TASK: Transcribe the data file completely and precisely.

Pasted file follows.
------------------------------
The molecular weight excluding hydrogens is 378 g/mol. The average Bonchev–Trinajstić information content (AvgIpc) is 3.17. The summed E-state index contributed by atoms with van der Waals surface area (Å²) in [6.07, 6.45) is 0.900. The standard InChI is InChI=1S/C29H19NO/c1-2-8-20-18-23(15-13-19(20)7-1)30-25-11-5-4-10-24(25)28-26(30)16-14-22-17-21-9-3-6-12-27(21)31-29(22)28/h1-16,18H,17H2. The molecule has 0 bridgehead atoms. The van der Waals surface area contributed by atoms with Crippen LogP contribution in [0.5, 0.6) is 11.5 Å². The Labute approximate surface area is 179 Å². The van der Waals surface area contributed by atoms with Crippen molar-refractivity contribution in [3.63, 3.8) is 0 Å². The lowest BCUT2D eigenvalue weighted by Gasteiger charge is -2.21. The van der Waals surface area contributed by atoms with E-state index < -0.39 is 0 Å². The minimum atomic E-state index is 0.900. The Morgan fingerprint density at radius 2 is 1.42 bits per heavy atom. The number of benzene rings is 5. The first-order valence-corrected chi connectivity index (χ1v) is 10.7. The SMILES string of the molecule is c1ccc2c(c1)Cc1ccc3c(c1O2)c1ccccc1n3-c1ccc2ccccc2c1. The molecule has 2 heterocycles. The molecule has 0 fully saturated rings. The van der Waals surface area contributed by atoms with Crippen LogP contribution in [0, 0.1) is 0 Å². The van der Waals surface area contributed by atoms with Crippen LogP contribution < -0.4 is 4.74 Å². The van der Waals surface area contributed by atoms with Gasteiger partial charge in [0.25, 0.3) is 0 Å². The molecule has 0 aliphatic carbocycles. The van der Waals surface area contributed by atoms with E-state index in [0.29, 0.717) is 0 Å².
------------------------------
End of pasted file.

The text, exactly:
The molecular weight excluding hydrogens is 378 g/mol. The average Bonchev–Trinajstić information content (AvgIpc) is 3.17. The summed E-state index contributed by atoms with van der Waals surface area (Å²) in [6.07, 6.45) is 0.900. The standard InChI is InChI=1S/C29H19NO/c1-2-8-20-18-23(15-13-19(20)7-1)30-25-11-5-4-10-24(25)28-26(30)16-14-22-17-21-9-3-6-12-27(21)31-29(22)28/h1-16,18H,17H2. The molecule has 0 bridgehead atoms. The van der Waals surface area contributed by atoms with Crippen LogP contribution in [0.5, 0.6) is 11.5 Å². The Labute approximate surface area is 179 Å². The van der Waals surface area contributed by atoms with Crippen molar-refractivity contribution in [3.63, 3.8) is 0 Å². The lowest BCUT2D eigenvalue weighted by Gasteiger charge is -2.21. The van der Waals surface area contributed by atoms with E-state index < -0.39 is 0 Å². The minimum atomic E-state index is 0.900. The Morgan fingerprint density at radius 2 is 1.42 bits per heavy atom. The number of benzene rings is 5. The first-order valence-corrected chi connectivity index (χ1v) is 10.7. The SMILES string of the molecule is c1ccc2c(c1)Cc1ccc3c(c1O2)c1ccccc1n3-c1ccc2ccccc2c1. The molecule has 2 heterocycles. The molecule has 0 fully saturated rings. The van der Waals surface area contributed by atoms with Crippen LogP contribution in [0, 0.1) is 0 Å². The van der Waals surface area contributed by atoms with Crippen LogP contribution < -0.4 is 4.74 Å². The van der Waals surface area contributed by atoms with Gasteiger partial charge in [0.25, 0.3) is 0 Å². The molecule has 0 aliphatic carbocycles. The van der Waals surface area contributed by atoms with E-state index in [0.29, 0.717) is 0 Å².